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The National Association of Colleges and Employers (NACE) defines an internship as a form of experiential learning that integrates knowledge and theory learned in the classroom with practical application and skills development in a professional setting. Internships give students the opportunity to gain valuable applied experience and make connections in professional fields they are considering for career paths; they give employers the opportunity to guide and evaluate talent. Internships can be paid or unpaid, and you may or may not receive academic credit for performing the internship.
According to NACE, internship programs are listed as the number one place employers look when recruiting new hires. In a nutshell, internships provide you with the opportunity to test-drive a career option and to gain valuable experience and skills in the process that will make you more competitive and marketable in today's job search.
Students pursue internships because they want to gain professional experience that links their academic coursework to the disciplines they want to pursue for their careers. To gain this experience, students want to engage in projects and tasks that contribute to the professional work of the organization. Learning by doing and being exposed to professionals working in the field provides valuable experience, a professional reference and often leads to a position upon graduation.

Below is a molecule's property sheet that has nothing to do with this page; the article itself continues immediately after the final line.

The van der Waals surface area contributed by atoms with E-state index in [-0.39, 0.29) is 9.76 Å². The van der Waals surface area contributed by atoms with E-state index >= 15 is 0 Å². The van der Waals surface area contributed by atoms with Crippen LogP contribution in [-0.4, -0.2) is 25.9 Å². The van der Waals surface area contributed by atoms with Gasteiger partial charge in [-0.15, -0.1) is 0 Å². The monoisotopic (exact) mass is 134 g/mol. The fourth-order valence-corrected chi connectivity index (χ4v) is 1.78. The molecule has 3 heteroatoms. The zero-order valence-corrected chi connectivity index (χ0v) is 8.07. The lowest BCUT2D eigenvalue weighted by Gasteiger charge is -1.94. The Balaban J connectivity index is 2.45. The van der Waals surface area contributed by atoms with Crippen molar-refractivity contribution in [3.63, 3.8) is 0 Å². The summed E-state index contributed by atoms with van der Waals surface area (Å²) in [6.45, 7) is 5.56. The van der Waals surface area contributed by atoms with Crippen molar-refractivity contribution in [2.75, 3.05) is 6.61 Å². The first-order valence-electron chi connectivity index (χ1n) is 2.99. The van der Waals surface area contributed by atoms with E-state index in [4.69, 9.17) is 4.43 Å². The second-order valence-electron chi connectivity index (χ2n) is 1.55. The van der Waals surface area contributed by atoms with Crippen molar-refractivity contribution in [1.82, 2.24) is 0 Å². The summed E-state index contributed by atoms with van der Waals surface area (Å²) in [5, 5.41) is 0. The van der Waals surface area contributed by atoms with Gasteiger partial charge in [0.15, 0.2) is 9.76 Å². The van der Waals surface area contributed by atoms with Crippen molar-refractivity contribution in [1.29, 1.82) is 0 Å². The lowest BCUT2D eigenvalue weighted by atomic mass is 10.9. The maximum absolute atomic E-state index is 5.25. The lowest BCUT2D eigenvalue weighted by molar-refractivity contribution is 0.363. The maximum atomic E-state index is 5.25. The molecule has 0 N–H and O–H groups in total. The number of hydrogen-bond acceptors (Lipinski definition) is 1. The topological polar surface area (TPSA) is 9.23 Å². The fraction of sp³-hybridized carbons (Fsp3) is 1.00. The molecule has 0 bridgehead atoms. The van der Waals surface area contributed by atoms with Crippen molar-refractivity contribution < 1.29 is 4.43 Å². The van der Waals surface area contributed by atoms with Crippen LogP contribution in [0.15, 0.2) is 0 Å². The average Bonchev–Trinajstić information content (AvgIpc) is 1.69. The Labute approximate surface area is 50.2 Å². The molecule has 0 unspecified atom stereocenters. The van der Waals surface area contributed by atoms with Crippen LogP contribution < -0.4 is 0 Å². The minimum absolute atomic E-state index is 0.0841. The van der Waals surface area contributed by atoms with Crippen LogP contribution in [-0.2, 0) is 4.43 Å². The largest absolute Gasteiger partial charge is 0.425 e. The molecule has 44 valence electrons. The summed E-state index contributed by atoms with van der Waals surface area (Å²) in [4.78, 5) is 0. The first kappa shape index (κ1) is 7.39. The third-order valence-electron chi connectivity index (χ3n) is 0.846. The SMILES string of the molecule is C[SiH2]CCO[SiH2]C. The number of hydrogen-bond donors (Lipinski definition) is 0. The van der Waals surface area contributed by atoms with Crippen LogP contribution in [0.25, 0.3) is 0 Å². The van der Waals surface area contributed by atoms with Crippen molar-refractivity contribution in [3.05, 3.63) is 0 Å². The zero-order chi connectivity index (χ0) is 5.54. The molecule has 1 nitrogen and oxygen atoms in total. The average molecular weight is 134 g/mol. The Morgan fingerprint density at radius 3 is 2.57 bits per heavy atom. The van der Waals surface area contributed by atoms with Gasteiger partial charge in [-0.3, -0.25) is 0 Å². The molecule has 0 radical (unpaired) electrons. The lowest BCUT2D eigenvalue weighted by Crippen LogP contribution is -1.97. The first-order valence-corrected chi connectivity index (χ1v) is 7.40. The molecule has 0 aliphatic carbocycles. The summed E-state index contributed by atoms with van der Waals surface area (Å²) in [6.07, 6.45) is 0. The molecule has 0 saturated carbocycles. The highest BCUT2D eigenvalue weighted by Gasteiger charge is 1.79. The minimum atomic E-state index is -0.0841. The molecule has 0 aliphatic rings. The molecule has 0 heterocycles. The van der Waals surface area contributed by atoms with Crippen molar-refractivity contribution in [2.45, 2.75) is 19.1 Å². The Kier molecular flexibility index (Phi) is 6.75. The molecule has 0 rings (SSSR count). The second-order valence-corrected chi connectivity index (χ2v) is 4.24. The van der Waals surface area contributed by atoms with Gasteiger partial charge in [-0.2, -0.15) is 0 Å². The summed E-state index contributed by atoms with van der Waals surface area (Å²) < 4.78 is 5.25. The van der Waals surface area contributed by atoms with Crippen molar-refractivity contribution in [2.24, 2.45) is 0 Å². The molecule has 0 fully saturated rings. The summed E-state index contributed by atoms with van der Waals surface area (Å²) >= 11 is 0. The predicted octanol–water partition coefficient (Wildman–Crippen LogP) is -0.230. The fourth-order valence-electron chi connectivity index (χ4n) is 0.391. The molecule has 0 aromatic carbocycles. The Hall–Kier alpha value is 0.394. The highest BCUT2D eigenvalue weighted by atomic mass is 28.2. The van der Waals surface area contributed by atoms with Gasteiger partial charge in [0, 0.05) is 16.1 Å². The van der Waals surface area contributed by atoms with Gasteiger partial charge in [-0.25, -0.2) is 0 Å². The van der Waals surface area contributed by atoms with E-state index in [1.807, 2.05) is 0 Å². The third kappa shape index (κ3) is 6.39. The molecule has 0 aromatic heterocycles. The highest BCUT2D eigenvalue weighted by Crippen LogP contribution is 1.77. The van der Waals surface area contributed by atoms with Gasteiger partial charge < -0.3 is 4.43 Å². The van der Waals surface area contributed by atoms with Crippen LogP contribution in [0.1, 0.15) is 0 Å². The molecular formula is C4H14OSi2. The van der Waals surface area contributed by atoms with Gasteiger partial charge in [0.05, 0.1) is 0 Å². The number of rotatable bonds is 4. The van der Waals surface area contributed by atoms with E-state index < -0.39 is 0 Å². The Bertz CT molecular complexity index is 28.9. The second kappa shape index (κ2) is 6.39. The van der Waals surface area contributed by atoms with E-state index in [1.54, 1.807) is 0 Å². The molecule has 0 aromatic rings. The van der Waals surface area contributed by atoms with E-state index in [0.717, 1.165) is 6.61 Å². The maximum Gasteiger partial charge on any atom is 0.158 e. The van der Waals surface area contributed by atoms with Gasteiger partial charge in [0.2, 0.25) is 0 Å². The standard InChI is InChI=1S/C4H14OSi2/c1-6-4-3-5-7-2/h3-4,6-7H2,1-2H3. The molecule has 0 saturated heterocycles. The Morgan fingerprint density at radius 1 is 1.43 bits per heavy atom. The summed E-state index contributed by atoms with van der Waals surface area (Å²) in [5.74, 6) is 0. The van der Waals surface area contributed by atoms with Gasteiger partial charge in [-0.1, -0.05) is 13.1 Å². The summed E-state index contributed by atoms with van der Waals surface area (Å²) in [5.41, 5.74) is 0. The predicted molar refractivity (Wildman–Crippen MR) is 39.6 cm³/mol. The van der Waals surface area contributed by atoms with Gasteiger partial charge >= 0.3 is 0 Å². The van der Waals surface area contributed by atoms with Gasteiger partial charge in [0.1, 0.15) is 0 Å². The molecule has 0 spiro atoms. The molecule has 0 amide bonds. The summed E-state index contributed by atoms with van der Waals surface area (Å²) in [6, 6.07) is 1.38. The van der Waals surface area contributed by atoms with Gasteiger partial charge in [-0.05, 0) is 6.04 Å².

In addition to learning hard skills used to complete tasks, internships help build soft skills needed to interact in a professional setting. Internships also help individuals hone communication and interpersonal skills and experience and understand organization/company culture.
Internships can be paid or unpaid. If they are unpaid, they’re usually subject to stringent labor guidelines. In the United States, federal law mandates that unpaid interns must not benefit the company economically or be used to displace the work done by paid employees.